So far, age, gender, and comorbidities have been viewed as determinants of COVID-19 disease progression. Now, an unexpected factor seems to be influencing susceptibility to COVID-19, according to two recent studies: blood type.

In both studies, published last week in Blood Advances, researchers said people with blood type O might be less prone to the disease than people with other blood types.

Although the outcome of the two researches was the same, there were some notable differences. The Danish study found that more COVID-19 positive people had blood types A, B and AB, while fewer people with blood type O tested positive for the coronavirus infection.

On the other hand, the Canadian study showed that in addition to blood group O, blood group B also seemed to offer a certain immunity to the novel coronavirus and its complications. According to the study, more people had to be treated with types A and AB, especially when compared to blood types O or B. More people in the former category were also treated in intensive care units with ventilators for possible lung damage and dialysis because of kidney dysfunction.

Nevertheless, the authors felt that further research was necessary to establish a cause-effect relationship between blood group and susceptibility. More importantly, previous studies published earlier this year found that belonging to a particular blood type does not mean that one should be less careful with COVID-19 or be warned about relaxing vigilance.

Danish research

Both the Danish and Canadian studies compared people with COVID-19 to control groups – which always gives a study accuracy. The studies compared cases with national registries of people without COVID-19 in their respective countries, including their blood types.

In the Danish study, 7,422 people who tested positive between February 27 and July 30, 2020 were weighed against 38% of the Danish population who had not tested for SARS-CoV-2 infection. “Much less among the SARS-CoV-2 people [blood] Group O individuals were found; Conversely, more A, B and AB individuals were found. When blood type O was excluded, no significant difference was found between A, B and AB, ”the paper explained.

According to the Denmark-based researchers, blood types were not a risk factor in assessing hospital stays and deaths from COVID-19. Similarly, age, co-morbidities, and inactivity in the health sector did not explain the benefit enjoyed by those with blood group O, making this correlation a medical mystery for now.

“Our results of similar relative protection by blood group O in young people, the healthcare sector, and those with no registered cardiovascular diagnosis suggest that associations between non-O blood types and comorbidities do not explain the apparent protection of those in group O,” the said Newspaper.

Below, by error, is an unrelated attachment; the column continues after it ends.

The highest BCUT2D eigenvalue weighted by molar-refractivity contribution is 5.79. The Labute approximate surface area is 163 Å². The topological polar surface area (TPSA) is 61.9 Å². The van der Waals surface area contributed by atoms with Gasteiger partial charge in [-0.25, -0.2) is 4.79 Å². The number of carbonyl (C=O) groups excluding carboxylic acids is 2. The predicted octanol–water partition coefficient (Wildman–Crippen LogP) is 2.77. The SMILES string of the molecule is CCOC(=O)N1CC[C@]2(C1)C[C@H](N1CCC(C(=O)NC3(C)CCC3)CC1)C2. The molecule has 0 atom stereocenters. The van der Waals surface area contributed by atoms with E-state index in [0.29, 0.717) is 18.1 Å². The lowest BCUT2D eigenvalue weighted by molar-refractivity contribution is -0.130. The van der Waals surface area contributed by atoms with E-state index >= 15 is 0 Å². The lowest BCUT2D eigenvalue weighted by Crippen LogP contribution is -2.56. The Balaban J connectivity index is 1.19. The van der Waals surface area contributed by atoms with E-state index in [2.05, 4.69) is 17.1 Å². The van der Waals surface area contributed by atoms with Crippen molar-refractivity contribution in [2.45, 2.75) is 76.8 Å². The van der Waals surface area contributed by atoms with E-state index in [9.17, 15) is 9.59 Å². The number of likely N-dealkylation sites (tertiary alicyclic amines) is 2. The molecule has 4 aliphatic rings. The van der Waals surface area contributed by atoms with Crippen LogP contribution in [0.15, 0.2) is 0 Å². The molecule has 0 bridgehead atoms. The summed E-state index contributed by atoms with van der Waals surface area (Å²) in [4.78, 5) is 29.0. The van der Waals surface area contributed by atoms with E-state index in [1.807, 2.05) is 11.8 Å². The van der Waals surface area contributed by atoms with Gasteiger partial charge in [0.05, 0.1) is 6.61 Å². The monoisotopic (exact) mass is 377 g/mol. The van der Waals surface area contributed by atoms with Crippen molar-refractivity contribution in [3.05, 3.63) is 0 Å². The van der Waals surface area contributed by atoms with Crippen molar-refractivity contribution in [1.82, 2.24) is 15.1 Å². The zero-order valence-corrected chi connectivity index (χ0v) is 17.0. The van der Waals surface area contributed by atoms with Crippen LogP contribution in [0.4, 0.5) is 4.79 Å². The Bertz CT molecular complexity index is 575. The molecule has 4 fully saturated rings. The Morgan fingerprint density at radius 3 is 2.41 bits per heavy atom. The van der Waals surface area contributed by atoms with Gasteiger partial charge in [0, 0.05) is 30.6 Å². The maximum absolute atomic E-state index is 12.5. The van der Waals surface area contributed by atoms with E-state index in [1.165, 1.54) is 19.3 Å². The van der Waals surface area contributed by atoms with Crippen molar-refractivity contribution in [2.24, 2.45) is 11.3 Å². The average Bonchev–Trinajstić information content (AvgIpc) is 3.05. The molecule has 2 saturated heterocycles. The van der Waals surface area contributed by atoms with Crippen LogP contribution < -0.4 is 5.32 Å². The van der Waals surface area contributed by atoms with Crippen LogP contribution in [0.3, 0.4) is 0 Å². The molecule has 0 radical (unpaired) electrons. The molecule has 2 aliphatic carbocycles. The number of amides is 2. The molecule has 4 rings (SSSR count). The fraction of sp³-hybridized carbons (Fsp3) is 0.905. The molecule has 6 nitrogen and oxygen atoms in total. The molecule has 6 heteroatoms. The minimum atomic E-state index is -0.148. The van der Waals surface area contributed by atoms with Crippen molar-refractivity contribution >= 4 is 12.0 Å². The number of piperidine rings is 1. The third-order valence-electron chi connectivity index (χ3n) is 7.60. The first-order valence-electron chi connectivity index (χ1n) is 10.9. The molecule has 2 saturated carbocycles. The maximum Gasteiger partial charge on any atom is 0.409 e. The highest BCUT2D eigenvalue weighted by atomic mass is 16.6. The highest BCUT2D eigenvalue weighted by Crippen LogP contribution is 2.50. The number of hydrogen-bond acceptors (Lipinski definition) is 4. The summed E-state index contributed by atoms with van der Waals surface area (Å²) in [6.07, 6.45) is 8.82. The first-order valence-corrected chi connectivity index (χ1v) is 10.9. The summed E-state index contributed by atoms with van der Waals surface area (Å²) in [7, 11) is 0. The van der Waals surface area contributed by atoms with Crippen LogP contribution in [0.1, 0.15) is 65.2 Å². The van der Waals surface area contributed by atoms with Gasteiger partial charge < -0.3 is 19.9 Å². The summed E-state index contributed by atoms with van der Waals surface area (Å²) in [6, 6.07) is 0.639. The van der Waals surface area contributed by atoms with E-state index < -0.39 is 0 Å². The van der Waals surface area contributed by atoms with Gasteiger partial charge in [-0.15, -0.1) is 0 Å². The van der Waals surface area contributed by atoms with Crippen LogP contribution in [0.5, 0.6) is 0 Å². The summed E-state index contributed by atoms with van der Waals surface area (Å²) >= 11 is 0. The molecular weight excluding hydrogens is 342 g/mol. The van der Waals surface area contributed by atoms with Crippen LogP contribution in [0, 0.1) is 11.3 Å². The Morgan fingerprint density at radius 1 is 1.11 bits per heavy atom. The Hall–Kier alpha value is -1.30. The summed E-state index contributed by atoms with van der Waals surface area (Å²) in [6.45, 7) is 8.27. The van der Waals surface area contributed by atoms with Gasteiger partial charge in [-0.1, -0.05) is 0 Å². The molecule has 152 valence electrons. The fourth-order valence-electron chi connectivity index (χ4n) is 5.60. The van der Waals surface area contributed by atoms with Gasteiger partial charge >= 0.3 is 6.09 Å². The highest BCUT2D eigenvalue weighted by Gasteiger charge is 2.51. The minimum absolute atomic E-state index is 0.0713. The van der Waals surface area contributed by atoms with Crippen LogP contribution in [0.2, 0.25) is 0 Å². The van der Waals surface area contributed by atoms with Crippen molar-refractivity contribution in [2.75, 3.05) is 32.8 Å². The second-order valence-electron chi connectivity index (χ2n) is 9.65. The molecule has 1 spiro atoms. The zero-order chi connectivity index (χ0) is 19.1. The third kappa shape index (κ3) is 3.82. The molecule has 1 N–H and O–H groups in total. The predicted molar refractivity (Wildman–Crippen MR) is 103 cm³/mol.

From now on, more research can shed some light on why this is happening.

The Canadian paper

The study, based in Vancouver, Canada, analyzed 125 patients admitted to intensive care from March 1 to April 28, 2020 at six hospitals in Vancouver. Of these patients, 95 had the required information about their blood types. In order to identify contrasting factors, these participants were divided into two groups: those with blood group O or B and others with blood group A or AB.

The results of the study are:

  • People with blood groups A and AB needed more medical help.
  • About 84% of the blood groups A and AB needed a ventilator to breathe. For people with blood groups O and B, 61% needed the same thing.
  • Among A and AB patients, about 32% needed dialysis, a treatment that helps kidney function when the kidneys fail. Not that many patients with blood groups O and B needed dialysis.

“The unique part of our study is our focus on blood type severity on COVID-19. We have observed this lung and kidney damage and will look to investigate the effect of blood type and COVID-19 on other vital organs in future studies,” said Dr . Mypinder S. Sekhon of the University of British Columbia in a press release.

On the contrary, another study published in the Annals of Hematology in July said that the severity of the disease could not be predicted by blood types. “We have shown through a multi-institutional study that there is no reason to assume that a certain ABO blood group leads to an increased severity of the disease, which we define as requiring intubation or death,” said Anahita Dua, assistant professor for surgery in Massachusetts General Hospital and senior author, said in a news release.

Seema Prasad is a freelance health reporter based in Bengaluru, India. She tweeted @SeemaPrasad_me

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